One thing I came across was surprising to me. I didn’t even know I had it. A simple piece of paper brought on a flood of memories. Unpleasant ones at that. I was in 11th grade, I think, which puts me somewhere between 16 and 17. I was depressed and miserable and hated high school with all that I had. Not long after this period, I experienced some of the best years of my life until the bottom fell out of that, too. But for now, I was fucking miserable. I experienced suicidal ideation. I never cut myself, but I’ve always had this problem with picking and digging and tearing at my skin. So I’d wear long sleeves almost exclusively, in order to hide my arms.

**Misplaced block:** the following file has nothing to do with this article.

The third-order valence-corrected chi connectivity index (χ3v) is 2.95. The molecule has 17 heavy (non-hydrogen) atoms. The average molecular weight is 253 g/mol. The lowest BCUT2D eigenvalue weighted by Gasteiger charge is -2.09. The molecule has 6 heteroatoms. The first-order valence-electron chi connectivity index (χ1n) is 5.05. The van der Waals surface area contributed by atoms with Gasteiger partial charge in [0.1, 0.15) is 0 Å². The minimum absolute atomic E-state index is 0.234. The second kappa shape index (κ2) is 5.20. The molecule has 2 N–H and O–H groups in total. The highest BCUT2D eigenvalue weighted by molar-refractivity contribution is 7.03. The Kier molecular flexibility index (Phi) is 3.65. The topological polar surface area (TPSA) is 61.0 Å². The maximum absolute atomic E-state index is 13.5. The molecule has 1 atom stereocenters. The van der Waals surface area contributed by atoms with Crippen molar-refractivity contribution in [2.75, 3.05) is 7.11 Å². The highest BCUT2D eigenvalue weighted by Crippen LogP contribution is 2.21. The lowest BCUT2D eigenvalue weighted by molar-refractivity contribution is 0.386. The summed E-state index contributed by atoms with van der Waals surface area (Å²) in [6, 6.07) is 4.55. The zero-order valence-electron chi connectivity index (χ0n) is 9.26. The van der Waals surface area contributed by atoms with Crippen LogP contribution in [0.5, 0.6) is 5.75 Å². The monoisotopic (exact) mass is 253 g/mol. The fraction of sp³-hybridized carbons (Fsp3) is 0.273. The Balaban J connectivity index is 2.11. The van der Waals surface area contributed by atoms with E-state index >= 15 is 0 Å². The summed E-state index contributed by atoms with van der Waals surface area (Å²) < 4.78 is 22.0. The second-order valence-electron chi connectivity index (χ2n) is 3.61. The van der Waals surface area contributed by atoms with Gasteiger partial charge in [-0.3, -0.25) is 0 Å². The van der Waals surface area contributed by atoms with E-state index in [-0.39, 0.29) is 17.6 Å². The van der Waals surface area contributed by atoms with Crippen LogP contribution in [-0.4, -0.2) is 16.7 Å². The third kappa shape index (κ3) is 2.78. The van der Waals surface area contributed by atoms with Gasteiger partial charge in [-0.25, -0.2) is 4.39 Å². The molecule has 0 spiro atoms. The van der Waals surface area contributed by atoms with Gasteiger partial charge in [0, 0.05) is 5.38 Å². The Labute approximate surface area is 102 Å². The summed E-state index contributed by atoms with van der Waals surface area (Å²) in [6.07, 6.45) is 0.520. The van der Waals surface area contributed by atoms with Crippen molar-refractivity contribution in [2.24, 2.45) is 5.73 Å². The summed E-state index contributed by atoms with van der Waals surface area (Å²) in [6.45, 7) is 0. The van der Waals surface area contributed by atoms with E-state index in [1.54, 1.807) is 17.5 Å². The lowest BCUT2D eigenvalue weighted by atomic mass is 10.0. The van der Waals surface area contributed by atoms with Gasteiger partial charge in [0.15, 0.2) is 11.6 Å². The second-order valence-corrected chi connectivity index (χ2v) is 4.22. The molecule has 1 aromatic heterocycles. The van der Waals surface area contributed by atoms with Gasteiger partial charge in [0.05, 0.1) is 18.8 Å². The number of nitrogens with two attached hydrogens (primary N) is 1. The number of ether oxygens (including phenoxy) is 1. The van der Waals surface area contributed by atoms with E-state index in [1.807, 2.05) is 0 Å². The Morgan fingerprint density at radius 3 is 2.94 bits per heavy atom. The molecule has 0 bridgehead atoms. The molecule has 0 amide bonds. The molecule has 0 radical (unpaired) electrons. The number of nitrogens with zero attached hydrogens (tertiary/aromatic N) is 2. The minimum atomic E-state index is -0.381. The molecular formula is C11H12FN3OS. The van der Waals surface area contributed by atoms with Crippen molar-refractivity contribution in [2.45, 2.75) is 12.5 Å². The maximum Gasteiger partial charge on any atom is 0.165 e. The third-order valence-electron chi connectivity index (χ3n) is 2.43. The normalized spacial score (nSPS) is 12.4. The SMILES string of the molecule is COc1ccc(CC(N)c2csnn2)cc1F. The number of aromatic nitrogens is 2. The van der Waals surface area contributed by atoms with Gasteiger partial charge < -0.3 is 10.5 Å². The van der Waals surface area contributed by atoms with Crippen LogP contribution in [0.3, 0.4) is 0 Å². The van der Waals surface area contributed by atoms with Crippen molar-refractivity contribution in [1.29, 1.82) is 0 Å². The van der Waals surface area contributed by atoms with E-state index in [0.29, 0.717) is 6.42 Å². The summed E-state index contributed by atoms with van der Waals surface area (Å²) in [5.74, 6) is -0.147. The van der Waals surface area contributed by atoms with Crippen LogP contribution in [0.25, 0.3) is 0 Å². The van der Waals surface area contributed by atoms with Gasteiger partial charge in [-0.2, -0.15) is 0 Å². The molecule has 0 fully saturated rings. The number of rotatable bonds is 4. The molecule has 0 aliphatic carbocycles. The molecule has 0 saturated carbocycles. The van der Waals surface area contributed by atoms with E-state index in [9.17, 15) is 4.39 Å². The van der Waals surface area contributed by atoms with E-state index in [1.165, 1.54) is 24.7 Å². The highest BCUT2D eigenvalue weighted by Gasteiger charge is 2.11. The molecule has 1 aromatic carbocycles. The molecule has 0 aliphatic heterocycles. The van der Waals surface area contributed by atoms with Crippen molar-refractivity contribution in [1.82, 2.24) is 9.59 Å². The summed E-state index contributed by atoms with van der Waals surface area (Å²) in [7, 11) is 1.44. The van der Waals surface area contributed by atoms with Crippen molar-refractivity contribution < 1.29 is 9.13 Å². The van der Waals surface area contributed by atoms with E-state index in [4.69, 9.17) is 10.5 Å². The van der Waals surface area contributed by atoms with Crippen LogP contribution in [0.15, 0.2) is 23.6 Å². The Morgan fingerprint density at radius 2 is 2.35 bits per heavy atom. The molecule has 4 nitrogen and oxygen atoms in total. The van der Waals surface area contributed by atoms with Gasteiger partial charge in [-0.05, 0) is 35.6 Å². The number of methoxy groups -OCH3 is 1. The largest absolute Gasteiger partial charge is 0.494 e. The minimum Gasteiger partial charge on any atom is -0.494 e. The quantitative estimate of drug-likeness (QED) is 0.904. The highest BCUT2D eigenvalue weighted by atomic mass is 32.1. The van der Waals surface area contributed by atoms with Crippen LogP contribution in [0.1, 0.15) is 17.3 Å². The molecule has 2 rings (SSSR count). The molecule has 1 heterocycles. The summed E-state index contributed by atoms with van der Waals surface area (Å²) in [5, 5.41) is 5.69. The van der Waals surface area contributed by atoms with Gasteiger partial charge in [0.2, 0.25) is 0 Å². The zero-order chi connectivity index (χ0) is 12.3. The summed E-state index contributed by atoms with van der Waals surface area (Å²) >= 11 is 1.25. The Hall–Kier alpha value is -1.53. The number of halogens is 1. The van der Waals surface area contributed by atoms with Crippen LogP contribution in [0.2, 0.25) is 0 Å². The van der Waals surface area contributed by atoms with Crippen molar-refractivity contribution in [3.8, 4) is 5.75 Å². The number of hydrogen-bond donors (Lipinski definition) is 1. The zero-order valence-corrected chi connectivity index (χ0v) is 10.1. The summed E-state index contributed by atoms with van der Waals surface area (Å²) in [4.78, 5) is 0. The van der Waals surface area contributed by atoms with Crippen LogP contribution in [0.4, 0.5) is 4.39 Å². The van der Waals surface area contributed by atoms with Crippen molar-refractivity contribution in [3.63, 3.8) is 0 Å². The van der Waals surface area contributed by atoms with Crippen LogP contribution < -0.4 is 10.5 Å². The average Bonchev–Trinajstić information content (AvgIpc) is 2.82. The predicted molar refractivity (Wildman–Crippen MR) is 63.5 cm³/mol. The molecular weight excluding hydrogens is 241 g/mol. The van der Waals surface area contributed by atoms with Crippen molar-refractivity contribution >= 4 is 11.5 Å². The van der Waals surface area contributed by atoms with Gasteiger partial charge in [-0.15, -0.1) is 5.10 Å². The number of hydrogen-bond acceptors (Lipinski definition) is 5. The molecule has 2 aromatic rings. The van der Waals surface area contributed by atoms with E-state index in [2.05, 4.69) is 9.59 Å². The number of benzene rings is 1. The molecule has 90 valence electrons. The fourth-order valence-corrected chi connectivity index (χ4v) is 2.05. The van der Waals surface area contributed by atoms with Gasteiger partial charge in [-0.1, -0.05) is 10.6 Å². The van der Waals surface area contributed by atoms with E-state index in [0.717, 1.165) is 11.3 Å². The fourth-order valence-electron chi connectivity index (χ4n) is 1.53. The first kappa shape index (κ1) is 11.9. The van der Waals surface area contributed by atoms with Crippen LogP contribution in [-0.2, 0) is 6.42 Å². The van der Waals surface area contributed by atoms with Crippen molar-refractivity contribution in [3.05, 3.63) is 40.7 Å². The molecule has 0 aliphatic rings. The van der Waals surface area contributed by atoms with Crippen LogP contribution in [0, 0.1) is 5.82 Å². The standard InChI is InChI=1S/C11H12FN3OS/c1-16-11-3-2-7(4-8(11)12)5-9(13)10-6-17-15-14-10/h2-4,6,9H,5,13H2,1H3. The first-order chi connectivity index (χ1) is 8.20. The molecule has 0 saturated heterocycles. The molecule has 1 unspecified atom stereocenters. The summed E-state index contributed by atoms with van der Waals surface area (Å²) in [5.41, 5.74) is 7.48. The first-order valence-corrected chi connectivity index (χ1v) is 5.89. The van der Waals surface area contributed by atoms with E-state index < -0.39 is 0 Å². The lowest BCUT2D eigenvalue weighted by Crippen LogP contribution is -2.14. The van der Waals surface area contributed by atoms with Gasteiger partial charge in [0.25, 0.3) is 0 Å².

I had changed schools that year, which is what seriously ramped up my depression and self-loathing. Those last two years of high school did a lot of damage to me, but the others did as well. Before I changed schools, I never had what you would call friends. There was simply a group of outcasts who would gather together during lunch. Some of them hung out together after school, but mostly we just clung to each other on the sidelines of life. It was our own little depressed group of grunge kids on this life raft we created to weather the storm of cheerleaders and jocks and geniuses and rich kids and bullies. It raged around us, splashing us with its venom and vitriol. The bullying had gotten so bad that I perfected this death to you glare and assumed anyone and I do mean anyone who looked at me meant me harm. I struggle with that still. And so we gathered together in this little corner at lunch. Playing hacky sack. Sneaking to the bathroom to smoke a roach. Talking about The Doors and Pink Floyd and Nirvana and Pearl Jam. Wearing the tie-dye Grateful Dead shirt I bought at a yard sale. Long sleeved of course. And that silly “Elvis is Dead. Deal with it.” t-shirt I wore all the fucking time. Mostly because it was black. And I was in a black wearing, flannel over-shirt phase. Close friends and confidantes we were not. But we needed each other. Or at least, I needed them.